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Samer Issawi to be released

January 23, 2014 at 4:43 am

In what is being considered a major victory against administrative detention, Samer Issawi has accepted an agreement negotiated by Israeli and Palestinian officials to end his hunger strike. The Palestinian Prisoner Organisation has stated that Issawi will serve eight months for the alleged violation of bail conditions, after which he will be free to return to Jerusalem.

The deal, which still has to be presented to Israel’s military court and signed, would eliminate conspiracy charges against Issawi, leaving him to serve the remainder of his sentence for violating bail conditions. Israeli officials insist that Issawi’s infringement of bail was proof of “continued involvement in attempting to establish terror cells.” Issawi has insisted upon a written agreement as opposed to verbal pledges, which have been routinely disregarded by Israel’s security service agency, GSS.

Doctors had issued warnings about Issawi’s rapidly deteriorating health, reaching an unprecedented urgency in the last few days as activists across the globe relentlessly campaigned for his release. Various forms of protest were instrumental in alerting world attention to Issawi’s plight: daily Twitter storms organised by the Free Samer Issawi campaign; hunger strikes in solidarity with Issawi and other political prisoners in administrative detention; protests and the bombardment of corporate media by activists challenging the emanating silence. Once again, the power of social media was not to be disregarded as activists made use of online collaboration to further the Palestinian non-violent resistance.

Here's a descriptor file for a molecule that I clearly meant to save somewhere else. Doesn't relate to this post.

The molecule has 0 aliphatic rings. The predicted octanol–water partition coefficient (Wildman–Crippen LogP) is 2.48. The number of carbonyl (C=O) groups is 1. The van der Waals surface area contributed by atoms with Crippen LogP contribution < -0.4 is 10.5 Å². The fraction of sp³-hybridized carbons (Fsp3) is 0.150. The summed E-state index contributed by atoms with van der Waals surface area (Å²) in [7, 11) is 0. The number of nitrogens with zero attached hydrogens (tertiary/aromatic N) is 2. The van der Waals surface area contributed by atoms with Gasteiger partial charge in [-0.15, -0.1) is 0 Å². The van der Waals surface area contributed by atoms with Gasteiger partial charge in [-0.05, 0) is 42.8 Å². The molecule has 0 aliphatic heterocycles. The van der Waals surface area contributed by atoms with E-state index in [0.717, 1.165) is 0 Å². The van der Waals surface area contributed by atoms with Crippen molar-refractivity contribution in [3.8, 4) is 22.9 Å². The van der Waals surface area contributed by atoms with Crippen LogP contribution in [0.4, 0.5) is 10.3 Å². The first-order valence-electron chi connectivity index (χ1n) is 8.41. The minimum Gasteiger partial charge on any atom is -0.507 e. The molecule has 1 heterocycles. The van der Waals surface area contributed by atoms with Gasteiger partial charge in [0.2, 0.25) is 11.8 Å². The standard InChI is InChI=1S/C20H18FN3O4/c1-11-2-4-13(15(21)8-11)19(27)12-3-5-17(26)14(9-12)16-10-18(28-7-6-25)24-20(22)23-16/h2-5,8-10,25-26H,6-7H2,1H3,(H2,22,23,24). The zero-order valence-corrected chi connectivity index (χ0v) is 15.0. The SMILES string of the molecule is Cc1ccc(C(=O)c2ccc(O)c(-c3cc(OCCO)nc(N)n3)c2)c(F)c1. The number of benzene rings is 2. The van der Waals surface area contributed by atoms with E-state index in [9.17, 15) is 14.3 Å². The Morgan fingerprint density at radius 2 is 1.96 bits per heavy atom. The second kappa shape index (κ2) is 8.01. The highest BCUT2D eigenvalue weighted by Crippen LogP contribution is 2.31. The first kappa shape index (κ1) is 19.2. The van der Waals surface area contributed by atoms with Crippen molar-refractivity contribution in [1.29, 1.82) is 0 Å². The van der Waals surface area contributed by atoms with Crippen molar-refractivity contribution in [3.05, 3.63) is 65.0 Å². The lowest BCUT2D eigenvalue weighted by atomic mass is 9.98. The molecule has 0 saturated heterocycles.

Zionist supporters have also reacted to the news on social media, regurgitating the culture of hatred prevalent in Israel to express their displeasure at the news. Calling Issawi a “terrorist” and “child bomber,” once again a segment of Israeli society has proved itself a poor judge of what constitutes terror – ignoring the fact that the Israeli army has waged a state terror against Palestinians since the initiation of the illegal occupation.

Palestinian officials have hailed Issawi’s victory against administrative detention as “a legendary form of peaceful resistance which forced Israel to recognise Palestinians’ legitimate demands for freedom and dignity.” The contrast between Israeli tactics of coercion and blackmail against Issawi’s determination to persist in protest “until death or victory” has been hailed as “a victory which opens the door for prisoners who have been arrested indefinitely.”

Hamas minister for detainee affairs, Attalah Abu al Sabah also applauded Issawi’s resilience and commitment to featuring Jerusalem in his struggle, adding that his stance was “a clear message to the entire Islamic world to support the holy city.”

As the initial euphoria wears off, questions such as the motives behind Israel’s decision have started to surface, echoing Issawi’s mistrust in the apartheid regime. Many have already expressed doubts about Israel’s commitment to finalise the agreement, while others are doubtful regarding Israel’s agreement not to press conspiracy charges or have Issawi rearrested upon some other alleged violation. As long as ‘security’ remains synonymous with ‘terrorism’ as opposed to resistance, Issawi’s initial victory should be incorporated within the collective to transcend from a personal, and valid, victory into a tangible strategy to combat Israel’s oppressive policy of administrative detention.

The views expressed in this article belong to the author and do not necessarily reflect the editorial policy of Middle East Monitor.